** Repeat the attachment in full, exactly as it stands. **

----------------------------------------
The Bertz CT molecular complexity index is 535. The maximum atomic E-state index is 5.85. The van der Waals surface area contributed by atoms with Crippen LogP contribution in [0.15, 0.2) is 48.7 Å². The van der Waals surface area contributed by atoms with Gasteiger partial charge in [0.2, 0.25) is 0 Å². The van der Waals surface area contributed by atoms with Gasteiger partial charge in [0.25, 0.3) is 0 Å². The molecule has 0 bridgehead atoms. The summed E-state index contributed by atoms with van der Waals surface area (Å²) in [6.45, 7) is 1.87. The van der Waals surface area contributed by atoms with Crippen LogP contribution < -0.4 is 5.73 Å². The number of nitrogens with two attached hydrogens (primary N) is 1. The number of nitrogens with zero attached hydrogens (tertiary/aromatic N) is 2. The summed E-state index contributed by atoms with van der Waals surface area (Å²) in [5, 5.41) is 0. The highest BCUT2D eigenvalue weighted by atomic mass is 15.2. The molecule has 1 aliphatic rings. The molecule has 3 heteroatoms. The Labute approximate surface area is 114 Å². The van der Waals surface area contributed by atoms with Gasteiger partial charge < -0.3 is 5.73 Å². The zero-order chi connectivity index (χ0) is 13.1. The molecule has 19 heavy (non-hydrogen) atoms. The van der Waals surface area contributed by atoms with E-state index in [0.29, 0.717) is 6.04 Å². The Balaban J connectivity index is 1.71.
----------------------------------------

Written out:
The Bertz CT molecular complexity index is 535. The maximum atomic E-state index is 5.85. The van der Waals surface area contributed by atoms with Crippen LogP contribution in [0.15, 0.2) is 48.7 Å². The van der Waals surface area contributed by atoms with Gasteiger partial charge in [0.2, 0.25) is 0 Å². The van der Waals surface area contributed by atoms with Gasteiger partial charge in [0.25, 0.3) is 0 Å². The molecule has 0 bridgehead atoms. The summed E-state index contributed by atoms with van der Waals surface area (Å²) in [6.45, 7) is 1.87. The van der Waals surface area contributed by atoms with Crippen LogP contribution < -0.4 is 5.73 Å². The number of nitrogens with two attached hydrogens (primary N) is 1. The number of nitrogens with zero attached hydrogens (tertiary/aromatic N) is 2. The summed E-state index contributed by atoms with van der Waals surface area (Å²) in [5, 5.41) is 0. The highest BCUT2D eigenvalue weighted by atomic mass is 15.2. The molecule has 1 aliphatic rings. The molecule has 3 heteroatoms. The Labute approximate surface area is 114 Å². The van der Waals surface area contributed by atoms with Gasteiger partial charge < -0.3 is 5.73 Å². The zero-order chi connectivity index (χ0) is 13.1. The molecule has 19 heavy (non-hydrogen) atoms. The van der Waals surface area contributed by atoms with E-state index in [0.29, 0.717) is 6.04 Å². The Balaban J connectivity index is 1.71.